I read in dismay the so-called journalistic reaction to the way we tend to absorb poutine by the ton and how many of us practice unhealthy ways, thus leading us down coronary alley which ends at the heart attack hotel. I kid you not, I felt guilty to be a poutine lover. First the fries, then the hot-water-and-powder sauce and then the finale, real cheese curds, smothered with glows and sighs of appreciation. Yes, this is caloric heaven, with stairs descending to the office of a reprimanding dietician.

I remember when fries were a delicacy, and poutine was discovered only recently, when Val d’ Or and all night 24/7 hamburger stands sated many who had too many brewskis, became a normal course of living. It was sort of a pre-breakfast cuisine which appealed to those who dared to stay up that late. Yes, the price was right and tastebuds craved more than what we could consume. It’s sort of like eating nuts or chips, except you have to endure the oil drenched air and smoke (now I know why many French fry stands serve those in the open air).

Today, the stigmatism of our own craving for a new culture and all that it offers is our own downfall. We tend to accept things too easily and all too often, in excessive and express service fashion. The days of waiting for the dinner to cook is replaced by the 30-second chime of the microwave and the smell of fresh killed meat cooking over the fire now smells like a propane fueled carcinogenic time bomb, set to go off when we reach 40 pounds of that now labeled evil fatty cell.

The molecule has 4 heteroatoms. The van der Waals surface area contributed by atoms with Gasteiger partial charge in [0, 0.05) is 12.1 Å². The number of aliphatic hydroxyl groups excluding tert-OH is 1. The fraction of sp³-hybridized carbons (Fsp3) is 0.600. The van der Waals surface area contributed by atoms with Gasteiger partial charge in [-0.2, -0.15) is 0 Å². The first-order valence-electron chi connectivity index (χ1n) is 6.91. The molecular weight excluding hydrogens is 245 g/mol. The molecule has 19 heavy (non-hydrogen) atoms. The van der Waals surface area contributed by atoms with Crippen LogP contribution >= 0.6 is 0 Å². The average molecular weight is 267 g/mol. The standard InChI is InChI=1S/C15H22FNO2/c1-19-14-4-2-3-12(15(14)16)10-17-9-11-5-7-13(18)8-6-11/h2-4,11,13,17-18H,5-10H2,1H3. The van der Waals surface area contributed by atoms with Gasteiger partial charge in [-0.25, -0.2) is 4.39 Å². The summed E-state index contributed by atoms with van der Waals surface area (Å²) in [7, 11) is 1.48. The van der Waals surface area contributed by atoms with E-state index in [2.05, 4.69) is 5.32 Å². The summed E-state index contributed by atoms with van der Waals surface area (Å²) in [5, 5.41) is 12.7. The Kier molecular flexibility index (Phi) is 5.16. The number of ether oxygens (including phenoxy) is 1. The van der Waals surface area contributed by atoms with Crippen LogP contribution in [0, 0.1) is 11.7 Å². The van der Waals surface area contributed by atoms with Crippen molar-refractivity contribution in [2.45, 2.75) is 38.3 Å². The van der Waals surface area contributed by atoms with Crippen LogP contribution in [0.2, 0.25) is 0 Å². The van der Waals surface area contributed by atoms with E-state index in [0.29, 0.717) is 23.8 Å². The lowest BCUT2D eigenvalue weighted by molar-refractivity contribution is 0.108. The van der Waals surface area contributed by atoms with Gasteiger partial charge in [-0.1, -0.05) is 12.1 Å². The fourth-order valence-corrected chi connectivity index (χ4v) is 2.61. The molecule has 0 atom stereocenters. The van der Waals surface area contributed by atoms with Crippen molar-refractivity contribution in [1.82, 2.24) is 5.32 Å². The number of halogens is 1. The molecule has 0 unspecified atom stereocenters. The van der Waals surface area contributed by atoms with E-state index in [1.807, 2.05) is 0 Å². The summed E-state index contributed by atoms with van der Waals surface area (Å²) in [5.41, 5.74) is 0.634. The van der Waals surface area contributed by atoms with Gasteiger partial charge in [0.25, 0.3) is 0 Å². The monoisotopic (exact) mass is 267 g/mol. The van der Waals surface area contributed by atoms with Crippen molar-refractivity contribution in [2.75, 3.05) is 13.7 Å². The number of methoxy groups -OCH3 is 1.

In the old days, lean and mean meant an impoverished family lifestyle, and others would feel sorry for you. You see, fat is not bad, when you use it properly. The fat of a bear has many uses and the goose that spits when cooked is valued as greatly appreciated nutrition. Even cholesterol from eating eggs has now come back to the front pages of medical magazines as the main ingredient that keeps your brain a finely tuned thinking machine. Without fat, we die a lonely and scrawny death, with only the need of two people to carry your coffin. But I do admit, that the fat we used to eat did not come prepackaged with the ingredients neatly indicating their caloric level, but came from healthy animals who stored healthy fat as reservoirs for energy or times of no food.

I’ve looked at pictures of the past of our people, and those who are bulimic would label our ancestors as overweight or somewhat chubby, but their fat served a purpose. It kept them warm in the winter and healthy in times of famine. Today, we have homes heated with imported energy and consume imported food, so nature dictates that we, as genetically healthy people, become obese from our natural tendency to store our oil for times of need. I know that one day I will use my stored fat, which I know will come in handy, and I will conform to modern-day appreciation of Schwarnegger-of-the-north body that will not only turn heads, but have the ability to return back to its original couch-potato figure, when no one is looking.